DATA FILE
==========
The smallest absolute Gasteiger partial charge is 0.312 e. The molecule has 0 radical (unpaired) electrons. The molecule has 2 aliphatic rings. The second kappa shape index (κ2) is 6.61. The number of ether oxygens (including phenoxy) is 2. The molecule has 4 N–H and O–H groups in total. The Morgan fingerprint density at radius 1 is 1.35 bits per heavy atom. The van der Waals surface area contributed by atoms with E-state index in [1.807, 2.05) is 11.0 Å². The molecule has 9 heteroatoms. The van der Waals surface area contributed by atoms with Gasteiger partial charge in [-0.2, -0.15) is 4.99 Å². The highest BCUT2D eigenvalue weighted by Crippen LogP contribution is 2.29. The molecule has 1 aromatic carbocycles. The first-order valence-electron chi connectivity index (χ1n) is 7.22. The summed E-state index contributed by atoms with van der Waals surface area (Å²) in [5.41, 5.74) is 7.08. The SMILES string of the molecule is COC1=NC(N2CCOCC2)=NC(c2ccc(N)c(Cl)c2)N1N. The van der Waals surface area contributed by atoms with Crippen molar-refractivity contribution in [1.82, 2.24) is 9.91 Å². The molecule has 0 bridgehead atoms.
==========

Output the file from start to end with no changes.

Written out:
The smallest absolute Gasteiger partial charge is 0.312 e. The molecule has 0 radical (unpaired) electrons. The molecule has 2 aliphatic rings. The second kappa shape index (κ2) is 6.61. The number of ether oxygens (including phenoxy) is 2. The molecule has 4 N–H and O–H groups in total. The Morgan fingerprint density at radius 1 is 1.35 bits per heavy atom. The van der Waals surface area contributed by atoms with E-state index in [1.807, 2.05) is 11.0 Å². The molecule has 9 heteroatoms. The van der Waals surface area contributed by atoms with Gasteiger partial charge in [-0.2, -0.15) is 4.99 Å². The highest BCUT2D eigenvalue weighted by Crippen LogP contribution is 2.29. The molecule has 1 aromatic carbocycles. The first-order valence-electron chi connectivity index (χ1n) is 7.22. The summed E-state index contributed by atoms with van der Waals surface area (Å²) in [5.41, 5.74) is 7.08. The SMILES string of the molecule is COC1=NC(N2CCOCC2)=NC(c2ccc(N)c(Cl)c2)N1N. The van der Waals surface area contributed by atoms with Crippen molar-refractivity contribution in [1.82, 2.24) is 9.91 Å². The molecule has 0 bridgehead atoms.